The positive side of the coin is that we also know the factors which contribute to well-being and recovery from such difficulties. One of the most important of these is friendship, and a sense of belonging. This is one of the areas in which Grow offers so much. I understand that you have a saying which states: “Only you can do it, but you can´t do it alone”. As members of GROW, you don’t have to do it alone, and I believe that the friendship and support offered by GROW is at the heart of the organization’s success.

Self Help

The power of self-help is a critical factor in any healing process. The opportunity to share and discuss one´s fears and emotions within an understanding environment is invaluable and of tremendous solace at a time of crisis. I would like to take this opportunity to commend all the members of GROW on their strength in coming together at regular weekly meetings to offer support and guidance to each other. This sense of sharing along with the provision of support is laudable and is a reflection of the commitment and strong conviction that exists in Irish society to the value of self-help. This conviction is evident in many areas of our society and, in particular, in the voluntary sector which is an integral and vital element of health and social services in this country.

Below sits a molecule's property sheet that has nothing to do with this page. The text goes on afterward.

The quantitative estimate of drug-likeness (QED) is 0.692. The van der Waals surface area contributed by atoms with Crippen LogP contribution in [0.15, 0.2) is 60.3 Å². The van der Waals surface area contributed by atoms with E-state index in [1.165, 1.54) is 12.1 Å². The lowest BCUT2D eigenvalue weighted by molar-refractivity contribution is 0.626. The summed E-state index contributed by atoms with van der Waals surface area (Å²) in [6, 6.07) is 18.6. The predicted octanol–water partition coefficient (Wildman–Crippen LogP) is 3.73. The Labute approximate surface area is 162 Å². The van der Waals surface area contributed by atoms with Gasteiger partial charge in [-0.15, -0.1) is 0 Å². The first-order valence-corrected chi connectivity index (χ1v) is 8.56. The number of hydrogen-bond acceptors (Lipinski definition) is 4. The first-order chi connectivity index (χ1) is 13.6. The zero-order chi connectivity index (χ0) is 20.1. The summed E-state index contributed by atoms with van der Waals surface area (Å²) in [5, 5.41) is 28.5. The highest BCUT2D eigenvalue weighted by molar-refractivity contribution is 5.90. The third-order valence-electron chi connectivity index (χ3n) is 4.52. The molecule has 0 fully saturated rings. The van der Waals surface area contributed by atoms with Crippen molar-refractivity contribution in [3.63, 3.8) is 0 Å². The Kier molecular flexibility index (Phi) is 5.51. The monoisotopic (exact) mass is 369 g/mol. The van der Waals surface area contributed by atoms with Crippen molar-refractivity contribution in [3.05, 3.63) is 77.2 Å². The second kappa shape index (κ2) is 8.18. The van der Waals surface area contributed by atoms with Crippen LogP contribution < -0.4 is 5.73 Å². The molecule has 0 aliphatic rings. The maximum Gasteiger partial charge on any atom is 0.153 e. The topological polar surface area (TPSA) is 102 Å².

Work of GROW